Capable of sharing their emotional states with others, tens of thousands of Martians voluntarily opened their neuro-links to transmit their collective feelings. Individuals were inundated with crushing waves of fright, horror, and terror, yet tempered by the soothing warmth of empathy, compassion, and love.
“Although divorced from Earth, we were unforgetting,” Hadiza recounted. “We always remembered our Mother, as She was, and gratefully recalled our time cradled - sheltered - in Her arms. Alive, on Mars, we shared our stories, music, and art.”
In space, ships orbiting Mars drifted derelict and aimless, their pilots knowing they had nowhere to escape.
“Alive, we sang our Mother’s songs, and read aloud the poems of our forefathers.”
Within the tunnels, below the surface, in the absolute darkness, workers huddled in their pressurized suits and placed comforting hands on their glassy, reflective helmets, touching what they could touch.
“Alive, we taught them all to our children, passing our treasured memories of Earth to each successive generation.”
Hadzia swallowed and held back her tears.
“Let it never be forgotten,” Hadiza breathed, “we … lived.”
Kray lowered his head to read intelligence feeds.
Pausing, she looked longingly into the hearts of her people, and all who saw her felt Hadiza’s pride - her welling courage - mixed with intense sorrow.
“But what we abandoned,” she said, “what we believed could never be reclaimed, might be ours once again. Humanity isn’t simply doomed to retreat. Humanity is destined to return.”
Kray pressed his temple and whispered, “Stand by.”
“Friends, Countrymen, Martians,” Prime Minister Hadiza roared, her emotion racing like a fierce wind across the minds of all.
Hadiza lifted her arms above her head, and shouted, “What we do now calls upon powers formerly reserved for the might of gods. Today, we square ourselves before the resentful eyes of history to forgive the past, and to gift life to all of mankind!”
Hadiza rested her eyes for the last time, exhaled in release, and nodded.
Kray commanded, “Execute.”
Then, instantly, everyone and everything - the Martians, their machines, their habitats, poems, stories, and songs - ceased to exist.
* * *
The cornerstone received its first and final command.
Quantum entangled, the notion of time was irrelevant. All instances of the device found in all STC’s throughout time received and processed the same command.
In response, the cornerstone, in orbit around the Earth in 2056 - having arrived only moments ago - adjusted its attitude and pitch to angle its flank to the sun and retract its protective golden shell. Its wings opened and blossomed into a shiny, mechanical, three-petaled mirror.
Afterward, it opened a radio communications channel with other devices in Earth’s orbit.
During its four centuries of operation, Magus had continuously teleported tens of millions of devices to Earth’s past, and, like the cornerstone device itself, they had only winked into existence seconds ago.
Receiving a software update from the cornerstone’s command carrier, they patched their systems, and they, too, followed command protocol to open their mirrored wings.
And like a blooming garden bending to greet the sun, millions of brilliant white flares of sunlight raced from one side of the planet to the other.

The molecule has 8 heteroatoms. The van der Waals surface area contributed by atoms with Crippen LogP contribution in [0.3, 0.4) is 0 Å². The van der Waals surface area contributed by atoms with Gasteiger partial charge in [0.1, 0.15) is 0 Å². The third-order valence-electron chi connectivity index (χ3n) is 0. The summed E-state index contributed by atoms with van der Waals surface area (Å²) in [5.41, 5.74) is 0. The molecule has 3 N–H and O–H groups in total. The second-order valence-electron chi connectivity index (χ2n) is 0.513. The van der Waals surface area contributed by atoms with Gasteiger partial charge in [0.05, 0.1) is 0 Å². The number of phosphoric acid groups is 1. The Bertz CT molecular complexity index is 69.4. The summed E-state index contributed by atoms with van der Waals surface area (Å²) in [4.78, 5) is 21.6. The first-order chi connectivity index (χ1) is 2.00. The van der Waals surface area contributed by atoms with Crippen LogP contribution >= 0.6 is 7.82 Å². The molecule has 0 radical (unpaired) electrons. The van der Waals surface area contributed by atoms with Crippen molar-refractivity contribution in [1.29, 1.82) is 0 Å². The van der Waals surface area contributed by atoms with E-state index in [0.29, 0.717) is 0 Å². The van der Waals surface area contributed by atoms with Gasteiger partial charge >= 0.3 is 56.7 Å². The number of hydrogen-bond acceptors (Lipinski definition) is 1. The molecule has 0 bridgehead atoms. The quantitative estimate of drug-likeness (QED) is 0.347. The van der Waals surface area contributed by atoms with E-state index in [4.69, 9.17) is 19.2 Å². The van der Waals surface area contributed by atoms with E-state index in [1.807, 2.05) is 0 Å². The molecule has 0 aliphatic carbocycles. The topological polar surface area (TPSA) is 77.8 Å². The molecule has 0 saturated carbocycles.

When fully deployed, the Earth was shielded by an intelligent, self-regulating, interactive mesh of mirrors.
Every moment of every day, the beetles reoriented themselves to ward off the greatest concentration of light, constantly sparing the planet from excess radiation.
On the Earth’s surface, unaided humans couldn’t visually see the minute mirrors so far off in space - the black side of the beetles constantly faced the Earth - and their lives, for the most part, proceeded as normal.
Meanwhile, nation-states secretly investigated the mesh to spare their populations from distress and panic.
It would take four decades for scientists to reveal their findings, concluding the mirror deflected more than 1.5 percent of the sun’s total light back into space - more than enough energy to permanently counteract the effects of climate change. And in speaking to their origin, scientists worldwide unequivocally agreed they were man-made but of a technology that far surpassed their own, and they speculated the beetles were possibly made by humans from a parallel universe.
Mankind, humbled, their understanding of the universe so stretched to finally comprehend the scope of their negligence, grew wiser and made better policy, vowing to each other to become better stewards of the planet.
As a result, the melting of the ice caps slowed; cooler temperatures kept deposits of methane frozen at the bottom of the ocean; less reflected light from the oceans became trapped in the atmosphere; plant and animal life were given a chance to adapt; and planetary greenhouse effects diminished.
The Earth was saved.
* * *
Sixty years later, a NASA astronaut serving a tour on Mars studied the regolith’s mineral content, chemical composition, and toxicity.
She identified traces of silicon, calcium, and aluminum found in the computer processing elements of the scarab beetles orbiting Earth matched her Martian samples.
It is with absolute certainty, she wrote, confirming her findings in a career-defining report, that the collective future of all mankind was sourced from, and born in, the sands of Mars. She is, at once, both our savior and imminent frontier. May we forever tread lightly, for we walk upon the bones of angels.